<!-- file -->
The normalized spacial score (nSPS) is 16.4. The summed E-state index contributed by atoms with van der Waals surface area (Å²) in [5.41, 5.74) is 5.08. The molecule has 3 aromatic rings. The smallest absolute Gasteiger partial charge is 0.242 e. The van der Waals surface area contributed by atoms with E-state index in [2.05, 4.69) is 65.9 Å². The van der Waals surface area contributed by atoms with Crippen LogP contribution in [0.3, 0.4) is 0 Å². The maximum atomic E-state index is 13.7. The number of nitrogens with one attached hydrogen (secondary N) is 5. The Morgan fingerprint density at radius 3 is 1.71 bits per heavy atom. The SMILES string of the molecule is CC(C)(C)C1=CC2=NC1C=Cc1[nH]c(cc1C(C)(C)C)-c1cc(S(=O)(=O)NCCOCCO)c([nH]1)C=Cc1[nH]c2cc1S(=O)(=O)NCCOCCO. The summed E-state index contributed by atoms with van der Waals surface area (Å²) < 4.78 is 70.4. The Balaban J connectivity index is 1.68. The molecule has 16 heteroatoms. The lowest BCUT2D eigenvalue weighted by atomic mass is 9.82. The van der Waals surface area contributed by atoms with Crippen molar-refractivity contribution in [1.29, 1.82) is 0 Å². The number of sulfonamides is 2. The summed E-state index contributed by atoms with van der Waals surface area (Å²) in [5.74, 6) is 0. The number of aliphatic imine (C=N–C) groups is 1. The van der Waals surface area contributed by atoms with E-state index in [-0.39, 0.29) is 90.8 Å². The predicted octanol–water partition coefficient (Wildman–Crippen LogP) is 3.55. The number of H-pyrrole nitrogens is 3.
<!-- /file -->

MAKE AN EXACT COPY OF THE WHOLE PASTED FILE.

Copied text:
The normalized spacial score (nSPS) is 16.4. The summed E-state index contributed by atoms with van der Waals surface area (Å²) in [5.41, 5.74) is 5.08. The molecule has 3 aromatic rings. The smallest absolute Gasteiger partial charge is 0.242 e. The van der Waals surface area contributed by atoms with E-state index in [2.05, 4.69) is 65.9 Å². The van der Waals surface area contributed by atoms with Crippen LogP contribution in [0.3, 0.4) is 0 Å². The maximum atomic E-state index is 13.7. The number of nitrogens with one attached hydrogen (secondary N) is 5. The Morgan fingerprint density at radius 3 is 1.71 bits per heavy atom. The SMILES string of the molecule is CC(C)(C)C1=CC2=NC1C=Cc1[nH]c(cc1C(C)(C)C)-c1cc(S(=O)(=O)NCCOCCO)c([nH]1)C=Cc1[nH]c2cc1S(=O)(=O)NCCOCCO. The summed E-state index contributed by atoms with van der Waals surface area (Å²) < 4.78 is 70.4. The Balaban J connectivity index is 1.68. The molecule has 16 heteroatoms. The lowest BCUT2D eigenvalue weighted by atomic mass is 9.82. The van der Waals surface area contributed by atoms with Crippen molar-refractivity contribution in [1.29, 1.82) is 0 Å². The number of sulfonamides is 2. The summed E-state index contributed by atoms with van der Waals surface area (Å²) in [5.74, 6) is 0. The number of aliphatic imine (C=N–C) groups is 1. The van der Waals surface area contributed by atoms with E-state index in [-0.39, 0.29) is 90.8 Å². The predicted octanol–water partition coefficient (Wildman–Crippen LogP) is 3.55. The number of H-pyrrole nitrogens is 3.